Clearinghouse Resource


International Issues in Dependency Court Cases


National CASA Association


Seattle, Washington: National CASA Association

Source Information (Journal Title, Date, Length)

February 2008, 22 pages

Description of Resource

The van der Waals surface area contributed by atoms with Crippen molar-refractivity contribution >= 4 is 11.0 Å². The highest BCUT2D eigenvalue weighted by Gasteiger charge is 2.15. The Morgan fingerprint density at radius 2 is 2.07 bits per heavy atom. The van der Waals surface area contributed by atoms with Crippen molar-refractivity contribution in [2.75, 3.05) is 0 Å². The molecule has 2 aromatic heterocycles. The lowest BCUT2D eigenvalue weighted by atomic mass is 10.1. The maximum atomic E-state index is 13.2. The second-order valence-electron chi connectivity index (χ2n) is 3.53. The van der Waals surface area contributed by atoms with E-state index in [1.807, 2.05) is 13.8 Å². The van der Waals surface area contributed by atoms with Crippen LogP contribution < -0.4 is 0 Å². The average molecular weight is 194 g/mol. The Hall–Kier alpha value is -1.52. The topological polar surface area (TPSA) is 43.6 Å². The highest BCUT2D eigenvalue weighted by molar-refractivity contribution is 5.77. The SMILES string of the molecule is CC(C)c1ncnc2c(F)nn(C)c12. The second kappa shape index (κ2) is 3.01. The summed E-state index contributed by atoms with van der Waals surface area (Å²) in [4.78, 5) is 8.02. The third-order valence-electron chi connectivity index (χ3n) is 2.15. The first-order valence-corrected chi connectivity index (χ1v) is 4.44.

Identifies challenges dependency courts must confront in decisions on international placement of foster children. Child welfare cases increasingly involve options for placing a child across state lines or national borders. Judges and child-welfare advocates must weigh many complicating factors when deciding the most appropriate courses of action: the child's and family members' immigration statuses; the potential benefits of placing the child in a home overseas versus the potential risks; the effects of language, cultural identity and religion; the scarcity of information post-ruling about the child's home life overseas and services available to him or her; impacts of international agreements, laws, and conventions; and the need to understand the culture of the child and his family. Courts and child-welfare workers are especially challenged by cases involving children from other countries. Courts need to reform to ensure (1) adjudication by child welfare systems, not criminal trials; (2) prompt repatriation decisions; (3) service irrespective of immigration status; (4) culturally-sensitive support; and (5) assurances that unaccompanied or separated children can remain in-country for their care and protection. Child-welfare workers need to educate themselves on immigration law, federal policies, and cultural and political hostility to immigration, and the impacts of migration on immigrant family dynamics; new knowledge and skills will be vital to navigate systems and work with populations with whom they have little prior experience. Additional materials include an announcement of open registration for National CASA's 2008 National Conference, and a list of online adoption and placement information and publications. Topics in this issue: International Issues in Dependency Court Cases J. Dean Lewis, Judge (retired), Former Member, National CASA Association Board of Directors and Past President, National Council of Juvenile and Family Court Judges Page 3 Guest Editor¡¦s Note Julie Gilbert Rosicky, M.S., Executive Director, International Social Service-United States of America Branch, Inc. (ISS-USA) Page 5 Where Have All Our Children Gone? Examining Documentation Standards for International Placement Felicity Sackville Northcott, PhD, Director, Arthur C. Helton Institute for the Study of International Social Service, ISS-USA Jamie Rae Harvey, ISS-USA Intern MSW Candidate, University of Maryland at Baltimore School of Social Work Page 7 Family Reunion and Best Interest: Why the Two Are Not Synonymous Jacqueline Bhabha, Jeremiah Smith Jr. Lecturer in Law, Harvard University Page 9 International Legal Principles for Judges and Child Welfare Agencies to Apply with Unaccompanied and Undocumented Immigrant Children Howard Davidson, JD, Director, ABA Center on Children and the Law Page 11 Immigrant Parents and the Child Welfare System: New Factors to Consider in the Era of Globalization Ilze Earner, PhD, LCSW, Assistant Professor, Hunter College School of Social Work Page 13 Immigration Enforcement: Considerations for Child Welfare Systems Alan Dettlaff, PhD, MSW, Assistant Professor, Jane Addams College of Social Work Page 15 Special Immigrant Juvenile Status: An Ideal Path to Permanency for Vulnerable Undocumented Abused, Neglected or Abandoned Youth Christopher Nugent, Senior Pro Bono Counsel, Community Services Team, Holland and Knight, LL Page 17 Registration Open for 2008 National CASA Conference Page 19 Online Resources: International Placements and the ICPC Paula Campbell, Permanency Planning for Children Department, NCJFCJ Page 20